Conclusions: Spontaneous pregnancies and IUI + OH/OI contributed significantly to the pregnancies observed in the total population. Predictive factors for pregnancy were anti-mullerian hormone in the group undergoing IUI treatment and in the age group ≥38-duration of infertility. Previous pregnancies, body mass index, estradiol, follicle stimulating hormone or having given birth prior to the infertility period were not predictive of pregnancy for the infertile couples in this study.
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http://dx.doi.org/10.1093/fampra/cmu003DOI Listing
June 2014

Modified natural cycle IVF and mild IVF: a 10 year Swedish experience.

Reprod Biomed Online 2010 Jan 31;20(1):156-62. Epub 2009 Oct 31.

IVF Unit, Queen Sophia Hospital, Box 5605, 114 86 Stockholm, Sweden.

Modified natural cycle IVF (mnc-IVF) or mild IVF (m-IVF) was offered to selected patients between 1996 and 2007; 43 patients during 129 cycles were treated with mnc-IVF and 145 couples during 250 cycles were treated with m-IVF. Comparison with outcome from conventional IVF cycles during the same time period and in the same clinic was performed. Although 53.5 and 39.6% of started cycles respectively never reached embryo transfer, the ongoing pregnancy rates per embryo transfer were 26.7% for mnc-IVF and 27.2% for m-IVF. During the same time period, cancellation rate for conventional IVF was 13.7% and the ongoing pregnancy rate per embryo transfer was 34.3%. For patients > or =38years of age, the ongoing pregnancy rate per embryo transfer was 17.5% in the m-IVF group. None of the patients aged > or =38years in the mnc-IVF group achieved an ongoing pregnancy. For patients treated with conventional IVF, the > or =38years of age pregnancy rate per embryo transfer was 27.0%. Costs of medication for m-IVF and mnc-IVF were 96.3 and 97.5% less than for the least expensive conventional IVF cycle respectively. Pregnancy rates per embryo transfer are acceptable for these treatment modalities, the cost for medication is low, risks for complications are dramatically reduced, and the treatments may be more psychologically acceptable to the patients.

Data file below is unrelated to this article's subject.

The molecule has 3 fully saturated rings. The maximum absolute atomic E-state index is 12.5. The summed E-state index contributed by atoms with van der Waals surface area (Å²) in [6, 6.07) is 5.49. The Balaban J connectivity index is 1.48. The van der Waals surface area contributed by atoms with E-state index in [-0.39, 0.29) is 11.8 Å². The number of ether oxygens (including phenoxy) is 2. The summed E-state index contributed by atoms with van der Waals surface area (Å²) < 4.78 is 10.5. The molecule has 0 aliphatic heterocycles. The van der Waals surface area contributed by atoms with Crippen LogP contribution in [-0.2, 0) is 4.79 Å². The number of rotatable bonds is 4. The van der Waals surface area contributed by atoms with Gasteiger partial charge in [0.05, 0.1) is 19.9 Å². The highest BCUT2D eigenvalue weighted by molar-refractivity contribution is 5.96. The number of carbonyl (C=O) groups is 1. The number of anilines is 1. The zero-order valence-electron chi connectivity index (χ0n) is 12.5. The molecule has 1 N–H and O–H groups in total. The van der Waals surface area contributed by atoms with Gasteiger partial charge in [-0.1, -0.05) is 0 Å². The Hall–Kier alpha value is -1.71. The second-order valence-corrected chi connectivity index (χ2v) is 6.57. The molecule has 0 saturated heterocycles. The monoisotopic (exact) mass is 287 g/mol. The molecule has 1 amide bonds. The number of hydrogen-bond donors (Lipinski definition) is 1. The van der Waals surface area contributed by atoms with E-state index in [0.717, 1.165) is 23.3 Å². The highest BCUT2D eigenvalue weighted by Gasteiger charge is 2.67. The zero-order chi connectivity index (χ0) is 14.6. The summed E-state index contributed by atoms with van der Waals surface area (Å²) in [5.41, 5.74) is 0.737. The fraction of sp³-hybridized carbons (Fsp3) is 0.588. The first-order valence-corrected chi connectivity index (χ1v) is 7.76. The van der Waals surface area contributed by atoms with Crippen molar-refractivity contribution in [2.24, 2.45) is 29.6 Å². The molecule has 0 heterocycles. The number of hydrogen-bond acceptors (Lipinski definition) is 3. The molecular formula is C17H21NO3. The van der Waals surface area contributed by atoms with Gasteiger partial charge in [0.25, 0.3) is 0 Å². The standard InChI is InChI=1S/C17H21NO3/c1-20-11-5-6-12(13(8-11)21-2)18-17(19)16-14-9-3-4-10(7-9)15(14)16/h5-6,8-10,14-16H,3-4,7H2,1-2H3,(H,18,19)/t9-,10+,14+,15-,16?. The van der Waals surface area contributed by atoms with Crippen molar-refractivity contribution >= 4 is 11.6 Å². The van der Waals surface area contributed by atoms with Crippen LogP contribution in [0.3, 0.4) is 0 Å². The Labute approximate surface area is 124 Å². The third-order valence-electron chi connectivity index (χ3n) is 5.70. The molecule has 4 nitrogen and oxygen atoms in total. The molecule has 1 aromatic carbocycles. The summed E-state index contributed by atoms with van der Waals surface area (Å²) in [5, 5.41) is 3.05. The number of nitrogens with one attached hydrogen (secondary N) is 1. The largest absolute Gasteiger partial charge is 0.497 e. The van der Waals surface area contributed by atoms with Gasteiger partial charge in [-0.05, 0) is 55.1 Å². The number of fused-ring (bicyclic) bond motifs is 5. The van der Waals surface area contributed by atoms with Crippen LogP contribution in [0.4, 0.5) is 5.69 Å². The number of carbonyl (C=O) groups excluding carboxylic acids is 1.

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http://dx.doi.org/10.1016/j.rbmo.2009.10.017DOI Listing
January 2010

[Y chromosome--a sensitive resource or an evolutionary dead end?].

Lakartidningen 2006 Nov 29-Dec 5;103(48):3829-31

Kvinnokliniken, Karolinska Universitetssjukhuset Solna.

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January 2007

Follicle-stimulating hormone receptor polymorphisms in a population of infertile women.

Acta Obstet Gynecol Scand 2005 Aug;84(8):806-11

Division of Obstetrics and Gynecology, Department of Women and Child Health, Karolinska Institute Hospital, S-171 76 Stockholm, Sweden.

Background: There are two known polymorphisms of clinical relevance in the follicle-stimulating hormone (FSH) receptor exon 10, alanine or threonine at position 307, and asparagine or serine at position 680, giving rise to two discrete allelic variants: Thr307/Asn680 and Ala307/Ser680. At position 680, three FSH receptor variants are possible: Asn/Asn, Asn/Ser, and Ser/Ser. We hypothesized an association between FSH receptor polymorphisms and ovarian reserve.

Methods: FSH receptor polymorphisms at position 680 were studied in a population of 68 infertile women. We used serum FSH level at cycle day 3 as a screening for ovarian reserve. DNA was extracted from peripheral leukocytes in whole blood by using PCR and DNA sequencing in order to determine the type of FSH receptor.